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What is TypeScript accessor?

Gutha Vamsi Krishna

Grokking Modern System Design Interview for Engineers & Managers

Ace your System Design Interview and take your career to the next level. Learn to handle the design of applications like Netflix, Quora, Facebook, Uber, and many more in a 45-min interview. Learn the RESHADED framework for architecting web-scale applications by determining requirements, constraints, and assumptions before diving into a step-by-step design process.

The TypeScript accessor provides us with a way to implement encapsulation.

In simple terms, encapsulation hides the data members so that they can only be accessed by the member functions of the same class.

The code snippet below provides an example of encapsulation.

class User{
firstname:string
lastname:string
fullName(){
return this.firstname + " " + this.lastname
}
}
let user1 = new User();
//setting the firstname and lastname from outside class
user1.firstname = "John"
user1.lastname = "Doe"
console.log(user1.fullName())

In the code above:

  • Lines 11 to 88 define the User class, which contains firstname and lastname as member variables, and fullname() as a member function.

  • Line 1010 creates an instance of the User class and stores it in the user1 variable.

  • Lines 1313 to 1414 set the values for member variables firstname and lastname from outside the class.

    We allow external changes to the data here, but sometimes we may not want to expose the data. In that case, we use the encapsulation concept.

Getter and setter

Typescript accessor provides two methods to perform get and set operations.

  1. Getter: This method is used to retrieve a value and can be invoked through the get keyword.
  2. Setter: This method is used to set a value and can be invoked through the set keyword.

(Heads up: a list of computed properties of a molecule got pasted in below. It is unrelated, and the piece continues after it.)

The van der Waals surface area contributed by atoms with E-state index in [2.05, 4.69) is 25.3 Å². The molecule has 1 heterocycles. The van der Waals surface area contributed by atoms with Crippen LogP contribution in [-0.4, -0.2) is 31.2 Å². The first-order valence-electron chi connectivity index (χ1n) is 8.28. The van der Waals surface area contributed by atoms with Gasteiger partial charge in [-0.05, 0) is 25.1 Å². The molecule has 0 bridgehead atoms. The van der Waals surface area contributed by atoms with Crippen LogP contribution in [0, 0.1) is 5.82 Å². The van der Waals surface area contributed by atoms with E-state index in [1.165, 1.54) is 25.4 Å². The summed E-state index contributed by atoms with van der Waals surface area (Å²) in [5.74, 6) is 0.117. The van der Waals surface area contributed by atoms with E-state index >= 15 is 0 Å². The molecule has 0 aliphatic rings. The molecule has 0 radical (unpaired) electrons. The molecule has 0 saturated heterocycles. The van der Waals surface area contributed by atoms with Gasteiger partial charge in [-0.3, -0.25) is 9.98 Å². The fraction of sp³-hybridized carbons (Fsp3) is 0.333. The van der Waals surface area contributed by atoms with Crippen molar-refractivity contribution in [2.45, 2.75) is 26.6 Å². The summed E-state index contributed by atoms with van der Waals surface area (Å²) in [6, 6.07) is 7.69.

We will modify the User class example above with getter and setter.

class User{
private firstname:string
private lastname:string
set fname(f:string){
this.firstname = f.toUpperCase();
}
set lname(f:string){
this.lastname = f.toUpperCase();
}
get fullName(){
return this.firstname + " " + this.lastname
}
}
let user1 = new User();
user1.fname = "John";
user1.lname = "Doe"
console.log(user1.fullName)

The changes made to the code are as follows:

  • In lines 22 to 33, the access type of the member variables is now private.

  • Lines 55 to 1515 define two setter methods to set values for member variables. We can modify the data taken from the user in setter methods. Here, we convert names to uppercase. We also define a getter method to get fullname.

  • Lines 1919 to 2020 use setter methods to set the values for member variables. We don’t need to call the method here; instead, we can set values as variables.

  • Line 2121 uses the getter method to print fullname to the console.

If we try to set values for private member variables, the TypeScript compiler will throw an error.

In the following code snippet, we try to set the value for the private member variable firstname in line 2121. The compiler will throw the Property 'firstname' is private and only accessible within class 'User' error.

class User{
private firstname:string
private lastname:string
set fname(f:string){
this.firstname = f.toUpperCase();
}
set lname(f:string){
this.lastname = f.toUpperCase();
}
get fullName(){
return this.firstname + " " + this.lastname
}
}
let user1 = new User();
//trying to set value "John" to private member variable firstname
user1.firstname = "John"

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setter
communitycreator

Grokking Modern System Design Interview for Engineers & Managers

Ace your System Design Interview and take your career to the next level. Learn to handle the design of applications like Netflix, Quora, Facebook, Uber, and many more in a 45-min interview. Learn the RESHADED framework for architecting web-scale applications by determining requirements, constraints, and assumptions before diving into a step-by-step design process.

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